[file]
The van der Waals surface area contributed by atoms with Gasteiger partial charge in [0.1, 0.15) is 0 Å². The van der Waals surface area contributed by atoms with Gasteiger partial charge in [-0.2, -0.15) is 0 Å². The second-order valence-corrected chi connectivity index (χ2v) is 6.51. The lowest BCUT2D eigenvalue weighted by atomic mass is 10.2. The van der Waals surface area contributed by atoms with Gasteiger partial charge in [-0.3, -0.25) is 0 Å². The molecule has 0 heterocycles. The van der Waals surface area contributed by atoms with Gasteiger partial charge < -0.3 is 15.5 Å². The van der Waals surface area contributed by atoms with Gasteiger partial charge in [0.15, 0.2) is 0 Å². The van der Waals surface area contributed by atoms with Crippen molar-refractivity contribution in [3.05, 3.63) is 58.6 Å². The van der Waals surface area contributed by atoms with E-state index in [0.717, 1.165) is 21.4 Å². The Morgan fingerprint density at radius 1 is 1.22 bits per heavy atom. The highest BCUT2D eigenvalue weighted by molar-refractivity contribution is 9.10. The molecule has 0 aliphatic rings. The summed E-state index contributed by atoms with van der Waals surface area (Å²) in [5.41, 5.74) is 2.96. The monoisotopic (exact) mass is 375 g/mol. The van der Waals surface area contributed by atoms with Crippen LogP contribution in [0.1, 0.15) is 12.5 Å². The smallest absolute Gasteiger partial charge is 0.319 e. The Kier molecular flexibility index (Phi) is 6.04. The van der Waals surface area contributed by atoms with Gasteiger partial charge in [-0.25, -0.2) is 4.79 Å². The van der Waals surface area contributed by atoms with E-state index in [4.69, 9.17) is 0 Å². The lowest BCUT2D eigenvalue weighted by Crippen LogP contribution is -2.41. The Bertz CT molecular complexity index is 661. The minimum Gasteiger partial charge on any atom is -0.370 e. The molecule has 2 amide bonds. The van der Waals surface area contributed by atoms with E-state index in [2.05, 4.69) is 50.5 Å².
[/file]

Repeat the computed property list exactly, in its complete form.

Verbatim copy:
The van der Waals surface area contributed by atoms with Gasteiger partial charge in [0.1, 0.15) is 0 Å². The van der Waals surface area contributed by atoms with Gasteiger partial charge in [-0.2, -0.15) is 0 Å². The second-order valence-corrected chi connectivity index (χ2v) is 6.51. The lowest BCUT2D eigenvalue weighted by atomic mass is 10.2. The van der Waals surface area contributed by atoms with Gasteiger partial charge in [-0.3, -0.25) is 0 Å². The molecule has 0 heterocycles. The van der Waals surface area contributed by atoms with Gasteiger partial charge < -0.3 is 15.5 Å². The van der Waals surface area contributed by atoms with Gasteiger partial charge in [0.15, 0.2) is 0 Å². The van der Waals surface area contributed by atoms with Crippen molar-refractivity contribution in [3.05, 3.63) is 58.6 Å². The van der Waals surface area contributed by atoms with E-state index in [0.717, 1.165) is 21.4 Å². The Morgan fingerprint density at radius 1 is 1.22 bits per heavy atom. The highest BCUT2D eigenvalue weighted by molar-refractivity contribution is 9.10. The molecule has 0 aliphatic rings. The summed E-state index contributed by atoms with van der Waals surface area (Å²) in [5.41, 5.74) is 2.96. The monoisotopic (exact) mass is 375 g/mol. The van der Waals surface area contributed by atoms with Crippen LogP contribution in [0.1, 0.15) is 12.5 Å². The smallest absolute Gasteiger partial charge is 0.319 e. The Kier molecular flexibility index (Phi) is 6.04. The van der Waals surface area contributed by atoms with Gasteiger partial charge in [-0.25, -0.2) is 4.79 Å². The van der Waals surface area contributed by atoms with E-state index in [4.69, 9.17) is 0 Å². The lowest BCUT2D eigenvalue weighted by Crippen LogP contribution is -2.41. The Bertz CT molecular complexity index is 661. The minimum Gasteiger partial charge on any atom is -0.370 e. The molecule has 2 amide bonds. The van der Waals surface area contributed by atoms with E-state index in [2.05, 4.69) is 50.5 Å².